Zoolander

Zoolander. Paramount Pictures 2001.
Zoolander. Paramount Pictures 2001.

Before watching the movie:

I remember all my classmates in middle school going nuts about this movie when it came out. I had no idea what it was other than a funny name and some incessantly repeated, grammatically shaky line about a school. I later learned Zoolander is a fashion model, and he has a rival model, and that’s about it. Apparently there’s an international assassination plot that he gets involved with somehow, but that’s not funny enough for people to talk about, I guess.

After watching the movie:

Derek Zoolander is the three-time winner of Male Model of the Year, which is fortunate for him because he’s dumb as a box of rocks, not even realizing that this year’s Male Model of the Year was awarded to rookie Hansel until already on the stage delivering his acceptance speech. When Derek’s three best friends die in a gasoline explosion, Derek decides to quit modeling and make a positive difference in the world, with visions of a Derek Zoolander School for Kids That Can’t Read Good. But things don’t go well for him outside the modeling world, and designer Jacobim Mugatu is insistent that Derek headline the unveiling of his fall line Derelicte, specifically so he can brainwash Derek to kill the Malaysian Prime Minister threatening labor reforms that would hurt Mugatu’s profits.

I’d never heard of Ben Stiller before this movie. It can’t have been that early for him, because nobody would cast an unknown to lead a big-budget comedy. A bit of quick research tells me it wasn’t even especially a breakout movie for him, as he’d starred in There’s Something About Mary and Meet the Fockers in the years previous. Those probably wouldn’t resonate with junior high schoolers anything like Zoolander did, being much more grounded in adult realities than the problems of a manchild model with an IQ that that could describe the temperature of a brisk fall day.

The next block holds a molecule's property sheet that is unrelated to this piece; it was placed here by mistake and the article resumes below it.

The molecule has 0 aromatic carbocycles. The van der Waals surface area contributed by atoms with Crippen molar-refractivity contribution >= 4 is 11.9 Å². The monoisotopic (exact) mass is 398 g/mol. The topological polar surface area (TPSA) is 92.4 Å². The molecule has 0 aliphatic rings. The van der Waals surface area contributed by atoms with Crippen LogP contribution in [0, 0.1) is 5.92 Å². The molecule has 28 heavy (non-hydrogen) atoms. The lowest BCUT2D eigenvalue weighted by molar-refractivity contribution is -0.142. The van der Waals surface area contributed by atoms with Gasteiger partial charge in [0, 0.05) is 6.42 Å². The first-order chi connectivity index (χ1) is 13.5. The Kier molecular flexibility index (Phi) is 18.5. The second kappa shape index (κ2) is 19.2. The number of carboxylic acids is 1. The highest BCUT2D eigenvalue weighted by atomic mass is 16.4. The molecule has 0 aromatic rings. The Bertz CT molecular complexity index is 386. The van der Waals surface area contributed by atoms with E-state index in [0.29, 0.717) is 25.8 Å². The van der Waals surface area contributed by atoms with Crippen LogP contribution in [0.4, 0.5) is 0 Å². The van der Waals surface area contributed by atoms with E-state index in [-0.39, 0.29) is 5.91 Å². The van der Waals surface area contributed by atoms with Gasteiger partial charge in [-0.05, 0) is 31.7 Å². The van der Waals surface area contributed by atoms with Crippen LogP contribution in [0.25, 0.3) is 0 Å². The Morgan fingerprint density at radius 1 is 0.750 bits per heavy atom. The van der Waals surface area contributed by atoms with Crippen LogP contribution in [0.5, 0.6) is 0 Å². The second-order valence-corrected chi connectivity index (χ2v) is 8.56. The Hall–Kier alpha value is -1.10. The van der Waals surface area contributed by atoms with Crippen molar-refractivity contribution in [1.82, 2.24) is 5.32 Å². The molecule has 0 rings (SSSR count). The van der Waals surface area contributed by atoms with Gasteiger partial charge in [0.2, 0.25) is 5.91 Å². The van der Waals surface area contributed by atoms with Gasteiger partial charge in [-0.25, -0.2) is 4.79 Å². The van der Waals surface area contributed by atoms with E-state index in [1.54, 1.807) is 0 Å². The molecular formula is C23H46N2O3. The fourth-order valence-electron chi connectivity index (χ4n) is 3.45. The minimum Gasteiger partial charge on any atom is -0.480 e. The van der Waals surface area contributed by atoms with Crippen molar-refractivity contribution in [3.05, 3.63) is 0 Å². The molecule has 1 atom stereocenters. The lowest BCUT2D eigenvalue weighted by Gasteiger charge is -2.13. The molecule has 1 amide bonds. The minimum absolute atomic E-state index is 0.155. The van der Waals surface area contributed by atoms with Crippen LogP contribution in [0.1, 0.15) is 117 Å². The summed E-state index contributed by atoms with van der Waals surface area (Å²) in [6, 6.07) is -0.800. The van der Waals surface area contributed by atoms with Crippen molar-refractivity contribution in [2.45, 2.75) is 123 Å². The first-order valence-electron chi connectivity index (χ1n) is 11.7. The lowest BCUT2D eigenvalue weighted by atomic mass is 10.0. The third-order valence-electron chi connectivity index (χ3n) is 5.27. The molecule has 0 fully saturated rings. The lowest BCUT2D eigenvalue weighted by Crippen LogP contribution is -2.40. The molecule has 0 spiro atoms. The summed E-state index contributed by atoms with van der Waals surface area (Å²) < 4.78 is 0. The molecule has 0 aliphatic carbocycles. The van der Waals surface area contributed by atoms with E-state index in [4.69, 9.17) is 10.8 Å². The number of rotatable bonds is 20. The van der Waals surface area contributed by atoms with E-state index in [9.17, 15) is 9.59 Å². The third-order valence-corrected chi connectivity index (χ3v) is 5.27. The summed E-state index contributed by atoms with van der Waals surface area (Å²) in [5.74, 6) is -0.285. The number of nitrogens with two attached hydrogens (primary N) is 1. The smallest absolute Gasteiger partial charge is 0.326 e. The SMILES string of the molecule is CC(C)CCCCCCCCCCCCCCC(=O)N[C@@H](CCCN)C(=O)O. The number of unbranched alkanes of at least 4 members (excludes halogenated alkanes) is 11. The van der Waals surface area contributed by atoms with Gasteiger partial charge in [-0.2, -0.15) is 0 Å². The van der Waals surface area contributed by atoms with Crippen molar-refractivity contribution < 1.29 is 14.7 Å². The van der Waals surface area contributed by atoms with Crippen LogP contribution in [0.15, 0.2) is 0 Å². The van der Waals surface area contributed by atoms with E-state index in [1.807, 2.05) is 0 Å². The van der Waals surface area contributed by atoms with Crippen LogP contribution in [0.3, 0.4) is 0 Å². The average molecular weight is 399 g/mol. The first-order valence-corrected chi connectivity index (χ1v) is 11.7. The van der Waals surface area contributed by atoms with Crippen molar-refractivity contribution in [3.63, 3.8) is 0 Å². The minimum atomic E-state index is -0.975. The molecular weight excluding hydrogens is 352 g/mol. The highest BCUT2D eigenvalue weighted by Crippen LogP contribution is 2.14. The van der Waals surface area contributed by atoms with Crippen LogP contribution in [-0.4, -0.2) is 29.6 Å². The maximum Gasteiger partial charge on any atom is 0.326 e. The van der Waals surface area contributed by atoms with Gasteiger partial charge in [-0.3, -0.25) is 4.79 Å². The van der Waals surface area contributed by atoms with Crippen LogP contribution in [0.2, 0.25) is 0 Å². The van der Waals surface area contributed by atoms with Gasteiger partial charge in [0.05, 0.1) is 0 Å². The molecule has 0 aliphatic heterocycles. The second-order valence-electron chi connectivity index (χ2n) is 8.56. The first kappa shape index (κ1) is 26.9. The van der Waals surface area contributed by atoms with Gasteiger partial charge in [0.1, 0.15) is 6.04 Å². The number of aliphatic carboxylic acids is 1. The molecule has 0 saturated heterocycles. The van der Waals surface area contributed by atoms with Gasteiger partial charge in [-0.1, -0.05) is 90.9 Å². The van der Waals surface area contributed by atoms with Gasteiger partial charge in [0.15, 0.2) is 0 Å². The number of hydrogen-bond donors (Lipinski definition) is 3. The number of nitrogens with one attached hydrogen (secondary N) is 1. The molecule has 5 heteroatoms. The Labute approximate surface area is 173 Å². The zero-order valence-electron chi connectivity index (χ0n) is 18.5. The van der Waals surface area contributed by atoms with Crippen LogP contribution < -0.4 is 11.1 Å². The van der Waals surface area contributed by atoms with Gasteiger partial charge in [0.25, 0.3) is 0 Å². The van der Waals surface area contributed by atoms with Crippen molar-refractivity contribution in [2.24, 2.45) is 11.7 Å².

I was also surprised by Will Ferrell’s presence in the movie. Zoolander is a character that seems more Ferrel’s style than Stiller’s. Most of the roles I know Stiller for are much more down to earth, but the innnocent manchild is a type Ferrell can play in his sleep. Or Adam Sandler. However, Stiller co-wrote and directed the movie, so it must have been something he had in his system, and Ferrell’s Mugatu is the manic villain type Ferrell is also good at. Meanwhile, Owen Wilson is playing exactly the kind of character he’s known for, if a little dumber.

This is hailed as a satire of the fashion industry, which I suppose it is, only my main exposure to the arty, weird side of fashion is through other parodies. The fashion that comes to stores near you is limited to very minor modifications on traditional designs. What resonated more with me is the villain’s attempt to use influence over governments to increase profits, which is more a part of the social consciousness today than it was a decade ago. From this angle, the plot is similar to the more recent movie The Campaign, only the difference is that the businessmen are planning to bring the foreign sweatshops to America, which no one would have thought plausible in 2001.

 

Watch this movie: for glitz, sparkle, and low-intelligence humor.

Don’t watch this movie: for characters too smart for their own good.

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